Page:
As something of an addendum to the previous Iran post: Al Jazeera is hanging out with Mir Hossein Moussavi (I’m still hunting for the right style on spelling his name, but for now let’s use the more Persian transliteration "Hossein") and produces a florid profile. Particularly valuable is this horse’s-mouth statement of intent on foreign policy:

[T]he challenger told me in calm and deliberate tones, the West need not hold its breath on the nuclear issue.

There will be no freeze and no halt to enrichment whatever inducements the US puts on the table. Enrichment to weapons grade uranium is on the table, he says.

But at the same time he confirms that his position on nuclear arms conforms with that of the supreme leader’s - that weapons of mass destruction are "haram" (forbidden).

"Building nuclear weapons is out of the question," Mousavi tells me.

But no quarter will be given in the question of relations with Israel, nor will support be cut for Iran’s allies in the region. Backing of Palestinian Hamas and Lebanese Hezbollah is a mater of morality and self interest, he says, but this should not be interpreted as a signal of aggressive intent or a desire or confrontation.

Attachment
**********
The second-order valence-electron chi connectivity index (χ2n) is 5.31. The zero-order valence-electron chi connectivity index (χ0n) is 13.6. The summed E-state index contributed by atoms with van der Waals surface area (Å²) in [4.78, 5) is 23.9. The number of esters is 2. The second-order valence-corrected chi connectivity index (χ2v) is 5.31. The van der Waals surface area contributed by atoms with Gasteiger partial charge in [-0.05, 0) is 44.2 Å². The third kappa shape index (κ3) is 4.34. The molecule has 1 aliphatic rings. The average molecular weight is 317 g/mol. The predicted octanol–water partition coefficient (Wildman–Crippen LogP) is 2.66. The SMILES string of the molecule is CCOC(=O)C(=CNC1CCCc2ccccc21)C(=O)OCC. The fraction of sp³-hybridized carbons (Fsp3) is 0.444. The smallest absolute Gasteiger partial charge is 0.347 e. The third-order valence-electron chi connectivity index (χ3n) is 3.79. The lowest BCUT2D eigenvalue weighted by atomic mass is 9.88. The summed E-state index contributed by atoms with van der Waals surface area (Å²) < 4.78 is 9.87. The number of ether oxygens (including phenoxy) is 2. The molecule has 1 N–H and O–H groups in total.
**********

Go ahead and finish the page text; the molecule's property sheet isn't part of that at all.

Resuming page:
This would appear to represent the Iranian ruling class’s consensus: nuclear energy is a right that won’t be abridged; Israel is an abomination; Iran ought to play a leading role in regional affairs. It’s important to remember that the Iranian presidency has minimal latitude to set foreign policy, so Moussavi ought to be read as a barometer of a certain perspective among a certain cohort, rather than a blueprint for potential Iranian international maneuver. That’s not to say his remarks aren’t significant: they place Ahmedinejad as outside that consensus. Here’showMoussavi describes his own foreign policy, for instance: "Right now we believe that a powerful Iran can play a bigger international role by interacting with the rest of the world and building trust with them. This is what we are after." Moussavi and Ahmedinejad share certain bedrock positions — as do, say, Dick Cheney and Barack Obama — since, after all, they’re both Iranians. It’s only sensible for Moussavi to frame his positions in a way that promises to maximize Iranian power. What’s more significant is he defines Iranian power as a positive-sum game for the rest of the world and consigns Ahmedinejad’s bellicosity to a negative-sum one.

Crossposted to The Streak.